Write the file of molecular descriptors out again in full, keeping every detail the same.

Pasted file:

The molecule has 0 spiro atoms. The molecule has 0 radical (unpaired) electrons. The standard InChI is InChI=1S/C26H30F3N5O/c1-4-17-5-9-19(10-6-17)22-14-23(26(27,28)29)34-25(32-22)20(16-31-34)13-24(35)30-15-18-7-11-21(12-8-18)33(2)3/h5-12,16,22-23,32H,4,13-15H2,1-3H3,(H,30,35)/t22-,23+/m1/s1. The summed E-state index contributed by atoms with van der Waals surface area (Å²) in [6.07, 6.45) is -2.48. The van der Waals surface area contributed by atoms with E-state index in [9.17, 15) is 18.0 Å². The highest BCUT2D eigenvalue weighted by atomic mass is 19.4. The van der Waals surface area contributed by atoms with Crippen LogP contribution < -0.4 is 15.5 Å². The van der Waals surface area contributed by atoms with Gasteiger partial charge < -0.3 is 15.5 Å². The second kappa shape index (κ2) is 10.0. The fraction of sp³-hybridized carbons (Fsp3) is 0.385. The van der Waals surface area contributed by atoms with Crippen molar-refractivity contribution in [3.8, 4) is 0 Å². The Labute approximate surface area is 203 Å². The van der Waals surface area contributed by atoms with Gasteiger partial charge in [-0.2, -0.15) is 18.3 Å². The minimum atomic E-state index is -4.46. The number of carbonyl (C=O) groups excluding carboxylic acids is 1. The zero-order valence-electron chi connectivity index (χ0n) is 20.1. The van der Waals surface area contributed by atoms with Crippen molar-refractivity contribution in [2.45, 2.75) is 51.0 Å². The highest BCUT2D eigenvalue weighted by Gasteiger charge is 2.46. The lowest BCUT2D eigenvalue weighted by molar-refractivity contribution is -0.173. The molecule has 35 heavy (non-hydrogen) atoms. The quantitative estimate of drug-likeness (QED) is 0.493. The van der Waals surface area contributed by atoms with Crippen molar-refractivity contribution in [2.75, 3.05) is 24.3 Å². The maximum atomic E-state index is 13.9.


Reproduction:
The molecule has 0 spiro atoms. The molecule has 0 radical (unpaired) electrons. The standard InChI is InChI=1S/C26H30F3N5O/c1-4-17-5-9-19(10-6-17)22-14-23(26(27,28)29)34-25(32-22)20(16-31-34)13-24(35)30-15-18-7-11-21(12-8-18)33(2)3/h5-12,16,22-23,32H,4,13-15H2,1-3H3,(H,30,35)/t22-,23+/m1/s1. The summed E-state index contributed by atoms with van der Waals surface area (Å²) in [6.07, 6.45) is -2.48. The van der Waals surface area contributed by atoms with E-state index in [9.17, 15) is 18.0 Å². The highest BCUT2D eigenvalue weighted by atomic mass is 19.4. The van der Waals surface area contributed by atoms with Crippen LogP contribution < -0.4 is 15.5 Å². The van der Waals surface area contributed by atoms with Gasteiger partial charge < -0.3 is 15.5 Å². The second kappa shape index (κ2) is 10.0. The fraction of sp³-hybridized carbons (Fsp3) is 0.385. The van der Waals surface area contributed by atoms with Crippen molar-refractivity contribution in [3.8, 4) is 0 Å². The Labute approximate surface area is 203 Å². The van der Waals surface area contributed by atoms with Gasteiger partial charge in [-0.2, -0.15) is 18.3 Å². The minimum atomic E-state index is -4.46. The number of carbonyl (C=O) groups excluding carboxylic acids is 1. The zero-order valence-electron chi connectivity index (χ0n) is 20.1. The van der Waals surface area contributed by atoms with Crippen molar-refractivity contribution in [2.45, 2.75) is 51.0 Å². The highest BCUT2D eigenvalue weighted by Gasteiger charge is 2.46. The lowest BCUT2D eigenvalue weighted by molar-refractivity contribution is -0.173. The molecule has 35 heavy (non-hydrogen) atoms. The quantitative estimate of drug-likeness (QED) is 0.493. The van der Waals surface area contributed by atoms with Crippen molar-refractivity contribution in [2.75, 3.05) is 24.3 Å². The maximum atomic E-state index is 13.9.